Thursday, July 6, 2017

Haggling for medical services

This is Joseph

Lawyers, guns, and Money had an excellent pair of articles on shopping for health care, here and here.  I especially liked this example in the comments of the second article from @randomworker:
I've tried this. My deductible is $7200. First, if you want any amount you pay to go against the deductible you have to confine your shopping to the network.
Ok so you priced out your "initial consultation" with your ENT specialist. In the middle of it she suggests a minor procedure to get a better look. Oops. Now what? Do you say no, and then start the shopping process all over again? But now you have to include another office visit in your calculations. Wait! No ENT specialist is just going to sit you down and poke that thing up your nose without the "initial consultation."
So I just asked her "how much?"
She performs 30 second procedure.
The bill comes. $425. I call. "She doesn't know, don't listen to her. If you need to know, the prices are on the website."
"Oh, yes, here they are. It says $375."
"Those are last year's prices, you dummy. See, it says 2016 right there, at the top!"
"Where are this year's prices?"
"We don't have them yet."
"It's May."
It seems like a parody, but it is exactly the sort of way that a modern medical office is set up to handle costs and billing.  Nothing is set up to handle quotes or prices.  The idea that you would have a transparent price list is an odd one and only really exists in niche areas of medicine where free market assumptions are plausible: think vision correction or laser hair removal.  Nobody's life is at stake fro these procedures but notice that they set up a completely different pricing set-up than most medical offices based on trying to make sure that the customer is able to puzzle out a price.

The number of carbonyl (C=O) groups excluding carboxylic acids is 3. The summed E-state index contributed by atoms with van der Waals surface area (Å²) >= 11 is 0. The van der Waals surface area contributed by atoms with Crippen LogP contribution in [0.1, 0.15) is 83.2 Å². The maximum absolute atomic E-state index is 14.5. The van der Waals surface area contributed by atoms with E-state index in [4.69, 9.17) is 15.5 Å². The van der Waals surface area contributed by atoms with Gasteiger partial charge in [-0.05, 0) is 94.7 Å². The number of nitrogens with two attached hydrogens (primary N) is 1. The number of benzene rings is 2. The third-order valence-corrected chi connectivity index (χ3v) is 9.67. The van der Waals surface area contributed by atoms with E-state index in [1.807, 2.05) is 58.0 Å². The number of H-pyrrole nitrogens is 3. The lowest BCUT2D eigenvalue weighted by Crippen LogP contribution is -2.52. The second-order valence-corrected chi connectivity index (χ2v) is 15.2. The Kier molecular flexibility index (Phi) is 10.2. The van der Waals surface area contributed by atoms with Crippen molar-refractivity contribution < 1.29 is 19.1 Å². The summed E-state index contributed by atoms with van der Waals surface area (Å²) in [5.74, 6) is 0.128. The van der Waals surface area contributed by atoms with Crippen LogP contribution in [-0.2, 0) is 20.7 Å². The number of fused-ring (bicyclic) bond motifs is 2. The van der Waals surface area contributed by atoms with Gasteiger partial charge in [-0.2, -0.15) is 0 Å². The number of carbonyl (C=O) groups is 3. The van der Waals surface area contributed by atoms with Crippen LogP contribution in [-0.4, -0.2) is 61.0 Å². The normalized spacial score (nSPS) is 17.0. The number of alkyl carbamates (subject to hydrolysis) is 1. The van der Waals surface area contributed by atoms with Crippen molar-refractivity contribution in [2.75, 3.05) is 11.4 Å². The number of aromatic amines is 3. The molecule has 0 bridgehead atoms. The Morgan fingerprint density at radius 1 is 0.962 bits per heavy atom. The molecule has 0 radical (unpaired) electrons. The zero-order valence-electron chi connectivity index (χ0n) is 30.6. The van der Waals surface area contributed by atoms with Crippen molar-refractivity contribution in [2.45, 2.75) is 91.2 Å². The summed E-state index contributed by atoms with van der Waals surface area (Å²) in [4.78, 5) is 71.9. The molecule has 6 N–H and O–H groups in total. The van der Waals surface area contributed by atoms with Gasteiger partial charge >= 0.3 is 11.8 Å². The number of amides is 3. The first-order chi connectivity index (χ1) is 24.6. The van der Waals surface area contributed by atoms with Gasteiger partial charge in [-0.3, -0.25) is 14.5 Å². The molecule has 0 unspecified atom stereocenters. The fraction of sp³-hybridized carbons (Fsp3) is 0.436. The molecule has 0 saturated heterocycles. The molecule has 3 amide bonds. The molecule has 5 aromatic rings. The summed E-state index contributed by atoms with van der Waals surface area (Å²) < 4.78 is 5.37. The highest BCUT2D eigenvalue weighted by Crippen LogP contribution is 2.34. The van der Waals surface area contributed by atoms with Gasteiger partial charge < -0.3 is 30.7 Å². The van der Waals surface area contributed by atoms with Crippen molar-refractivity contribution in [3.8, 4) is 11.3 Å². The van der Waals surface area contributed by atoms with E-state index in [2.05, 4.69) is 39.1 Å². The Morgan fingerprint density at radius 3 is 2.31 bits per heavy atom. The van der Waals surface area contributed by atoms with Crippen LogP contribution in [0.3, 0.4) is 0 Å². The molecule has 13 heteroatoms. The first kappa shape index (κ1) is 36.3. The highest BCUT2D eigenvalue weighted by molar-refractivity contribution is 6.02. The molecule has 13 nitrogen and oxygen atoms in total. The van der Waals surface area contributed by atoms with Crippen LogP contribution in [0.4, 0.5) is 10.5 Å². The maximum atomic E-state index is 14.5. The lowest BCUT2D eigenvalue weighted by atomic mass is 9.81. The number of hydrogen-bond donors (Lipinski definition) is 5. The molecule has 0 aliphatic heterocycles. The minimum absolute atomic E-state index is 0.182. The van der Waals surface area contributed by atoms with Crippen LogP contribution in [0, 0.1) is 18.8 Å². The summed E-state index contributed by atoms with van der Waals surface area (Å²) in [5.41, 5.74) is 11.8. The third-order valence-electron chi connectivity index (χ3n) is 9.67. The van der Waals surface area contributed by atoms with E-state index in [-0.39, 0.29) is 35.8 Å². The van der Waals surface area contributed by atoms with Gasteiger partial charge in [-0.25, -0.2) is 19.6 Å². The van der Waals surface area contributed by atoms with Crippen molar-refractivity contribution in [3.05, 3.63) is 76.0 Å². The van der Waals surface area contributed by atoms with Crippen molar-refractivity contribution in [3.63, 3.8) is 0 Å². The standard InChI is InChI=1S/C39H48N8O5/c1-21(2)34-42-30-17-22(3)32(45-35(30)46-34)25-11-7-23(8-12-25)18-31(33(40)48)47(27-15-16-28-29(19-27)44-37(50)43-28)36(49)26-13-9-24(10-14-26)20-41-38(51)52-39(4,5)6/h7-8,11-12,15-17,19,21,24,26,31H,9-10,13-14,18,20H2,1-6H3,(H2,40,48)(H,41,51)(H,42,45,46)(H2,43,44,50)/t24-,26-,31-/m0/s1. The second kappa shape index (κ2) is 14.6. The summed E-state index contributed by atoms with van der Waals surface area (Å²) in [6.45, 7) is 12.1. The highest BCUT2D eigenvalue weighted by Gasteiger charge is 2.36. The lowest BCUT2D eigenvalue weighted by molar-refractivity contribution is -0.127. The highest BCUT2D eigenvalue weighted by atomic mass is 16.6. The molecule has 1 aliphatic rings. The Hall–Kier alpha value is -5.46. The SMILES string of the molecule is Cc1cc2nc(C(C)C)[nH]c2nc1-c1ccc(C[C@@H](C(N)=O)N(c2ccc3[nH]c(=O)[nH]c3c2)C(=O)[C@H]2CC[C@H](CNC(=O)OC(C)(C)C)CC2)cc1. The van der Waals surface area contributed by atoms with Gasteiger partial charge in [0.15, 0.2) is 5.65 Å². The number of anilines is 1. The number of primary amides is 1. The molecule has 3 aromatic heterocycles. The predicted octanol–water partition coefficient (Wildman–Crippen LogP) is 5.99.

In particular, like in this example, medical stuff is very susceptible to "creep" in a way that a lot of other fields are not.  In the areas that are, think car repairs, we have had to create a world in which shops are held to binding quotes.  And, even then, who hasn't heard horror stories about new problems showing up in the process of a repair job, leading to unexpected expenses (it's hard to abandon a disassembled car, even harder to abandon a disassembled body).

It is not impossible to imagine ways to make medicine work a lot more like auto shops, but there is a ton of work that needs to be started first to change the whole way medicine currently works.  I am not sure it is a good idea, at all, but if we want to try and make it act more like a market for non-emergency services I see a ton of regulatory issues that need to be addressed.

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